The only way that the system could continue to grow as the purchasing power of workers lagged behind the capacity of the system to produce more and more output was to foist increasing levels of credit onto the workers.
The labour market deregulation that suppressed real wages growth was accompanied by the financial market deregulation which opened the floodgates for the financial engineers who took advantage of the lax conditions relating to credit and the credit binge began in earnest.
The single most important policy change in this regard has to be to force real wages to grow in line with productivity growth so that workers can enjoy real consumption growth without the need for expanding credit and hence indebtedness.
The IMF, of course, is silent on this issue.
Finally, while the IMF is now advocating some renewed fiscal policy activism, it continues to perpetuate neo-liberal myths.
They claim that:
In particular, entering a financial crisis with a weak fiscal position exacerbates the depth and duration of the ensuing recession. The reason is that the absence of fiscal buffers prior to the crisis significantly curtails the ability to conduct countercyclical fiscal policy …
This is arrant nonsense – neo-liberal Groupthink nonsense.
A currency-issuing government does not reduce its capacity to purchase whatever is for sale in its own currency at any time by dint of running continuous fiscal deficits in the past. Fiscal surpluses in the past do not provide any extra capacity for such a government to spend in the future.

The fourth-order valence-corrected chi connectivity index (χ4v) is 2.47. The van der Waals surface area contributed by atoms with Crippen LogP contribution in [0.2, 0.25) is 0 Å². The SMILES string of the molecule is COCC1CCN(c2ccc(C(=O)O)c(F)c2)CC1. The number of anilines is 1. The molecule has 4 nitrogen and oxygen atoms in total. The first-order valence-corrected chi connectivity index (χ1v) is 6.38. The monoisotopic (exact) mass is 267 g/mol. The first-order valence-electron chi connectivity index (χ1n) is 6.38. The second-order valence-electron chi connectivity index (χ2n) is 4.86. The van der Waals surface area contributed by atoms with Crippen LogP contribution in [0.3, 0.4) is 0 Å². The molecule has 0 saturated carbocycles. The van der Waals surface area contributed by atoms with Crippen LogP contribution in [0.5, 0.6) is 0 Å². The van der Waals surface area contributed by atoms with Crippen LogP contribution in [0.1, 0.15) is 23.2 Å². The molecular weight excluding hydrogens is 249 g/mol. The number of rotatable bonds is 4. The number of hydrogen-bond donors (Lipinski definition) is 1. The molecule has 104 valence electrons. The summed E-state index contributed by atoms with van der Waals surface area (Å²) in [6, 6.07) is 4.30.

To say otherwise is a lie.
The IMF thinks that bond markets will not allow a government to spend during a crisis if it already has ‘high’ levels of outstanding debt liabilities.
They might use Greece as an example, which would compound the error of their reasoning.
Greece is a non-currency-issuing nation – it uses a foreign currency and has to borrow to cover spending beyond its taxation revenue.
Non-Eurozone governments such as Japan, the US, the UK, Australia and hundreds more do not use foreign currencies. The bond markets in those countries can never restrict the government’s capacity to spend and, for example, buy up all idle labour (the unemployed).
The bond markets can refuse to buy the debt being offered by such a government, whereupon an E-mail or a SMS message gets sent to the central bank telling them to keep crediting bank accounts on behalf of the treasury irrespective.
If rules and regulations have to be altered to accomplish that – that is, a relaxation of voluntary constraints the government has in place to regulate spending behaviour – then those changes will follow pretty quickly.
It is interesting to see how the internal tensions within these multilateral institutions, who were so categorically found to be incompetent with the onset of the GFC, are forcing them to advocate policies that they had previously eschewed.
But I wouldn’t be so hopeful that these institutions are undergoing fundamental ideological changes.
They still represent call neo-liberal values and these pragmatic retreats into reality will be ephemeral.
That is enough for today!
(c) Copyright 2016 William Mitchell. All Rights Reserved.